Coca-Cola Bottles – The Amazing Untold History of Bottling and the Iconic Bottle

Samuel Chase
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Coca-Cola Bottles
Coca-Cola Bottles from 1894 to present.

It was on this date in history, March 12, 1894, that the Coca-Cola Bottle made its first appearance. The first bottled Coke was sold out of a candy store in Vicksburg, Mississippi.

Joseph A. Biedenharn was the owner of that candy store in Vicksburg, Mississippi. He felt that bottling Coke would boost sales and Biedenharn put the drink into Hutchinson bottles which was a common and reusable glass bottle that bore no resemblance to the modern Coke bottle. For nearly 20 years, Coca-Cola Bottles came in all shapes and sizes.

Biedenharn sent the owner of the Coke formula, Asa Griggs Candler, a case. But Candler saw no future in bottling and continued to stick with fountain sales.

This thinking led Candler to make what is possibly the biggest business mistake any one person has ever made. How, you ask?

Coca-Cola Bottles Increase Sales

Coca-Cola Bottles
1909 – Coca-Cola Bottles being delivered.

Here’s how. Just a few short years later, around 1899, Candler sold the national bottling rights to the secret Coca-Cola formula to two attorneys from Chattanooga, Tennessee for — get this — one dollar. However, Candler excluded Vicksburg, Mississippi, possibly thinking to protect the candy store and original bottler, Joseph A. Biedenharn.

It has been reported that Candler never even collected the dollar. And, to make matters worse, the contract was poorly written and stipulated that a bottle of Coke would cost 5 cents and had no end date, a legal oversight that resulted in the price remaining the same until 1959.

Valdosta, Georgia

Another early bottler was the Valdosta Bottling Works of Valdosta, Georgia, which began bottling Coke in 1897. This came just three years after Joseph A. Biedenharn installed bottling machinery in his Mississippi soda fountain and two years before the national bottling rights were sold to the attorneys in Tennessee.

If Candler was trying to protect Biedenharn when he sold the national bottling rights to the brothers in Tennessee, you have to ask yourself, why didn’t he include the Valdosta Bottling Works? However, there is no mention of Valdosta in the contract.

Eugene Roberts “E.R.” Barber and his brother-in-law J.F. Holmes started bottling Coca-Cola in June 1897 at the Valdosta location. You can still see the E.R. Barber house, as it now serves as the Valdosta Lowndes Chamber of Commerce.

Coca-Cola Bottles
The Valdosta Lowndes Chamber of Commerce – Formerly the E.R. Barber house. The house Coca-Cola bottling built.

The “Bottling Process” Had Problems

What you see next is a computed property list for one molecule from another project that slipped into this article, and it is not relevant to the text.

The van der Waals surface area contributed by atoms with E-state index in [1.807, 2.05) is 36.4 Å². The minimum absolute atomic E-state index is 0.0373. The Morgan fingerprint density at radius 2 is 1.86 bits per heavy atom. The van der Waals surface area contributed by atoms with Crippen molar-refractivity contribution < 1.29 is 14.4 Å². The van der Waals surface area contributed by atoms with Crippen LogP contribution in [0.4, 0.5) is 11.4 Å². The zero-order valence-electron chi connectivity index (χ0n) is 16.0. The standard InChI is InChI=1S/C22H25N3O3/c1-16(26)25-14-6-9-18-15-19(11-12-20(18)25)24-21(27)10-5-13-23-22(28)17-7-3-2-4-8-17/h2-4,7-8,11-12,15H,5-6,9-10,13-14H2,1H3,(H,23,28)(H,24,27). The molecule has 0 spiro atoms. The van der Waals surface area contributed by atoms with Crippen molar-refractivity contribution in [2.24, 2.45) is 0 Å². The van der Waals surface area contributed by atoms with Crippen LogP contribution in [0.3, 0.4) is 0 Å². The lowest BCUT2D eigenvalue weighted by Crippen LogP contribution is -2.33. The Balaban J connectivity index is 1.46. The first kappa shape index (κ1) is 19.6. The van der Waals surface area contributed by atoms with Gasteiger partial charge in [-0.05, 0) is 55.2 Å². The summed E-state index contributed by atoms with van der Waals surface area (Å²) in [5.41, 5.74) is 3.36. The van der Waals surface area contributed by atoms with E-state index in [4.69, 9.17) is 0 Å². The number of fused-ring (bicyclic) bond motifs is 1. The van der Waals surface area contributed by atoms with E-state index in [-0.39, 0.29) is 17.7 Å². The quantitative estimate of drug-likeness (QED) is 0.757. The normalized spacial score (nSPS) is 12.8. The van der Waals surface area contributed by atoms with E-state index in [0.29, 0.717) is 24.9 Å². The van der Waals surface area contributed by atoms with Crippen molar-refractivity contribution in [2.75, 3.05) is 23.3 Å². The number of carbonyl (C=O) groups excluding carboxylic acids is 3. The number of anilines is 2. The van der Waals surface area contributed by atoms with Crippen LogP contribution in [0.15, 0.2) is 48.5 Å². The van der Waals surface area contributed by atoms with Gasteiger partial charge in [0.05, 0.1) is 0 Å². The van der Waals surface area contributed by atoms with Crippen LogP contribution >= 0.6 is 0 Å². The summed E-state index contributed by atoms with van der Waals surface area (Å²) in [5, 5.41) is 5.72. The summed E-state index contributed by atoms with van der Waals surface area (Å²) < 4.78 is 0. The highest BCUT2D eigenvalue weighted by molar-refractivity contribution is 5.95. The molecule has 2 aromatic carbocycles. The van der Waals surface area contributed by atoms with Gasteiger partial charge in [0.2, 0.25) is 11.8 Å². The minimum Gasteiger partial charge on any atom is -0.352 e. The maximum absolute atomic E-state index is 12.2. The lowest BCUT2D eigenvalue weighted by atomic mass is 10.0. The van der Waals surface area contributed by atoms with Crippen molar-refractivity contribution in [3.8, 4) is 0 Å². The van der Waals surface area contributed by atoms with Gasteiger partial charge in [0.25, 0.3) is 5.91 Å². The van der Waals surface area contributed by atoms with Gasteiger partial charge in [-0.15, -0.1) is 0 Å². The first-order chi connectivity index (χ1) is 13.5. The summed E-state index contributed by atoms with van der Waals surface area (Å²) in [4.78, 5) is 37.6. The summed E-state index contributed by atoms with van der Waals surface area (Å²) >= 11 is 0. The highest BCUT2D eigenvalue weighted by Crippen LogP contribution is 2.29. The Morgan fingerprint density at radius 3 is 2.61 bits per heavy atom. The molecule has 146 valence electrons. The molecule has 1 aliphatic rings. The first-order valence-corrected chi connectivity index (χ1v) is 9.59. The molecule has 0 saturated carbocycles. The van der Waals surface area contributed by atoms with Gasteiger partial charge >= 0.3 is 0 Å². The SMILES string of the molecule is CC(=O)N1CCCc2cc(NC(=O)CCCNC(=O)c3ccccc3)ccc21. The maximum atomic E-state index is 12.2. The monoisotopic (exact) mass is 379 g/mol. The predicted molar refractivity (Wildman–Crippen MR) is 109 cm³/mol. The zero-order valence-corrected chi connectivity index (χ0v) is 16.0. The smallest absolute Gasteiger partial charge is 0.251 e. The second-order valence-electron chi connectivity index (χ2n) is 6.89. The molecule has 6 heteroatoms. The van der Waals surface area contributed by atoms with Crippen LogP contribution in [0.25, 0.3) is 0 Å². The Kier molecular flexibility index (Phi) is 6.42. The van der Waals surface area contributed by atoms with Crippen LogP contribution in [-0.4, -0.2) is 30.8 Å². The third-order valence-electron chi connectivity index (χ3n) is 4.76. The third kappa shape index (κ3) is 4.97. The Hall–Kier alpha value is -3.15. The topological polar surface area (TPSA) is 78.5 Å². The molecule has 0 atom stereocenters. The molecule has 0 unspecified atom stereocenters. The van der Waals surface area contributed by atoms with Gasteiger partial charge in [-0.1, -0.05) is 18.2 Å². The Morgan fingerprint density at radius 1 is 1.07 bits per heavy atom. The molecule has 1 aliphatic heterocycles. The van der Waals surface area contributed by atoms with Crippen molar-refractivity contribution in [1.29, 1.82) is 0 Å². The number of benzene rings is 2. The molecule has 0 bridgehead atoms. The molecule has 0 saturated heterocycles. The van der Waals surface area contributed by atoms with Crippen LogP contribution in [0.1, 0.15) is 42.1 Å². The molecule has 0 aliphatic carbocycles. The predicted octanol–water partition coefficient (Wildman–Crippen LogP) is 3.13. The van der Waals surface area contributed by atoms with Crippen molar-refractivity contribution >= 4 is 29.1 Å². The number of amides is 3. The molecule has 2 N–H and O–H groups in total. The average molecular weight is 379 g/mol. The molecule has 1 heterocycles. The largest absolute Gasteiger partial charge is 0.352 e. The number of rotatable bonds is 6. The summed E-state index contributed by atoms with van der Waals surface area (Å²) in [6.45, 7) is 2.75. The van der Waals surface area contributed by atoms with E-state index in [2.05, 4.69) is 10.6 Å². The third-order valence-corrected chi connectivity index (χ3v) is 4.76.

In a 1954 interview with the Valdosta Daily Times, E.R. Barber told the paper, “At first we would include only six bottles of Coca-Cola in each crate. The drink was well-accepted and our customers requested larger shipments of Coca-Cola.”  Barber continued, “However, we soon discovered that we were running into a great deal of trouble (with larger shipments) because of the fact that the rubber washer on the stopper caused a not-too-wholesome odor in the drink after it had been bottled for a period of 10 days to two weeks.”

Barber solved this problem around the turn of the century (1900) when he found a bottling machine invented by the old Crown, Cork, and Seal Company and immediately placed an order for the machine. The machine served them well for decades to come.

Meanwhile – In Tennessee

The two attorneys in Tennessee, Benjamin F. Thomas and Joseph B. Whitehead, realize they need more operating capital and take on another partner, John T. Lupton. It became apparent to the three men early in the startup, in order to meet the terms of the contract with Asa Candler concerning expansion, they’d needed to create a franchising system. A system that could be rolled out swiftly and simply.

The men then decided to split the United States between them. Within a few years they had granted enough franchises to local bottlers, that they no longer bottled anything themselves. As the parent bottler, the three territories – the three attorneys – basically acted as wholesalers, buying syrup from Candler’s Atlanta Coca-Cola Company and selling it to the franchises they had setup.

In 1915, the bottlers put out a call for a new bottle design. The winning design, produced by the Root Glass Company of Terre Haute, Indiana, gave the world the iconic contoured bottle we know today.

Fifty years later, there were more than eleven hundred franchises descended from those three parent bottlers.

After going public in 1919, the Coca-Cola Company began a long and costly buy back of all the bottling franchise rights Candler had sold in 1899 for one dollar.

They completed the buy back in 1986.

The iconic bottle certainly has an interesting and storied history.

If you’d like to learn about another Coca-Cola legend, click on the link Coca-Cola Millionaires of Florida.

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